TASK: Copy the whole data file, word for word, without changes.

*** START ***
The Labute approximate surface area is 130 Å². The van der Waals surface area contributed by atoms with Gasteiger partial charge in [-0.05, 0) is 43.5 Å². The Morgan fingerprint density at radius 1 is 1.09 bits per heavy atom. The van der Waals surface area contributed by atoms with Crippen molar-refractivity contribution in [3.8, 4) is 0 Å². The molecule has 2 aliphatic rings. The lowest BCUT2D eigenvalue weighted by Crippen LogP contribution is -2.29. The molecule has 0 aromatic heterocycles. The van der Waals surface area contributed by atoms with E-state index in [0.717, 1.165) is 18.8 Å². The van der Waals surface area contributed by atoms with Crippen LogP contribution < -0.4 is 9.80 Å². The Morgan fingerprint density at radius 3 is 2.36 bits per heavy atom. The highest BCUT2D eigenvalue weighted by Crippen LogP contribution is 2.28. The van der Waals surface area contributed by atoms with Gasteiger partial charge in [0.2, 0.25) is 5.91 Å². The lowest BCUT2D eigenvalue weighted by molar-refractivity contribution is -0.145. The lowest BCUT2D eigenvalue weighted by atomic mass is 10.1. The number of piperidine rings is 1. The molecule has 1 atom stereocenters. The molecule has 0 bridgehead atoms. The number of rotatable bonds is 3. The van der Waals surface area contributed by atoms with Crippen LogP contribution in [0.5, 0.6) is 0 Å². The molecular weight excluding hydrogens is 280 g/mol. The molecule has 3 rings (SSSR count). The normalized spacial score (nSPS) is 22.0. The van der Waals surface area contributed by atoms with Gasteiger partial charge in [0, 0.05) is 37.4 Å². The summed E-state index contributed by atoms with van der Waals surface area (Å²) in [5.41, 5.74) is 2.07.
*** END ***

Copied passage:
The Labute approximate surface area is 130 Å². The van der Waals surface area contributed by atoms with Gasteiger partial charge in [-0.05, 0) is 43.5 Å². The Morgan fingerprint density at radius 1 is 1.09 bits per heavy atom. The van der Waals surface area contributed by atoms with Crippen molar-refractivity contribution in [3.8, 4) is 0 Å². The molecule has 2 aliphatic rings. The lowest BCUT2D eigenvalue weighted by Crippen LogP contribution is -2.29. The molecule has 0 aromatic heterocycles. The van der Waals surface area contributed by atoms with E-state index in [0.717, 1.165) is 18.8 Å². The van der Waals surface area contributed by atoms with Crippen LogP contribution < -0.4 is 9.80 Å². The Morgan fingerprint density at radius 3 is 2.36 bits per heavy atom. The highest BCUT2D eigenvalue weighted by Crippen LogP contribution is 2.28. The van der Waals surface area contributed by atoms with Gasteiger partial charge in [0.2, 0.25) is 5.91 Å². The lowest BCUT2D eigenvalue weighted by molar-refractivity contribution is -0.145. The lowest BCUT2D eigenvalue weighted by atomic mass is 10.1. The number of piperidine rings is 1. The molecule has 1 atom stereocenters. The molecule has 0 bridgehead atoms. The number of rotatable bonds is 3. The van der Waals surface area contributed by atoms with Crippen LogP contribution in [0.5, 0.6) is 0 Å². The molecular weight excluding hydrogens is 280 g/mol. The molecule has 3 rings (SSSR count). The normalized spacial score (nSPS) is 22.0. The van der Waals surface area contributed by atoms with Gasteiger partial charge in [0, 0.05) is 37.4 Å². The summed E-state index contributed by atoms with van der Waals surface area (Å²) in [5.41, 5.74) is 2.07.